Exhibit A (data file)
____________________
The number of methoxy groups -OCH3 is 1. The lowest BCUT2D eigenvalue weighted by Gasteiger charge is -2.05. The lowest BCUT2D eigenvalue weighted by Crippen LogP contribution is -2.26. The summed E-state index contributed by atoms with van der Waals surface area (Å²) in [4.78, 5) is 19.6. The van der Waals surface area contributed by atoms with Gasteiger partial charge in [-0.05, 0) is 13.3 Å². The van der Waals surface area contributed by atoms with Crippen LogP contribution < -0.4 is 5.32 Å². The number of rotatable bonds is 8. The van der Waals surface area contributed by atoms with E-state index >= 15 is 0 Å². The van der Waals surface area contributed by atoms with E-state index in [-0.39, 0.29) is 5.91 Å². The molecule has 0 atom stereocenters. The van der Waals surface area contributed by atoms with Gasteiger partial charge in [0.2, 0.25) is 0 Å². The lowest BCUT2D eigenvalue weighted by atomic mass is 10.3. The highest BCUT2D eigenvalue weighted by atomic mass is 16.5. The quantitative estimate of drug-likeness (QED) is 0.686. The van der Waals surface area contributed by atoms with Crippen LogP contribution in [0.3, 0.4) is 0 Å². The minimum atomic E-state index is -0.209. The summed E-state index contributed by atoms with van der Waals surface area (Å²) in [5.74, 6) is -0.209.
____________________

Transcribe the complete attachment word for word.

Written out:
The number of methoxy groups -OCH3 is 1. The lowest BCUT2D eigenvalue weighted by Gasteiger charge is -2.05. The lowest BCUT2D eigenvalue weighted by Crippen LogP contribution is -2.26. The summed E-state index contributed by atoms with van der Waals surface area (Å²) in [4.78, 5) is 19.6. The van der Waals surface area contributed by atoms with Gasteiger partial charge in [-0.05, 0) is 13.3 Å². The van der Waals surface area contributed by atoms with Crippen LogP contribution < -0.4 is 5.32 Å². The number of rotatable bonds is 8. The van der Waals surface area contributed by atoms with E-state index >= 15 is 0 Å². The van der Waals surface area contributed by atoms with E-state index in [-0.39, 0.29) is 5.91 Å². The molecule has 0 atom stereocenters. The van der Waals surface area contributed by atoms with Gasteiger partial charge in [0.2, 0.25) is 0 Å². The lowest BCUT2D eigenvalue weighted by atomic mass is 10.3. The highest BCUT2D eigenvalue weighted by atomic mass is 16.5. The quantitative estimate of drug-likeness (QED) is 0.686. The van der Waals surface area contributed by atoms with Crippen LogP contribution in [0.3, 0.4) is 0 Å². The minimum atomic E-state index is -0.209. The summed E-state index contributed by atoms with van der Waals surface area (Å²) in [5.74, 6) is -0.209.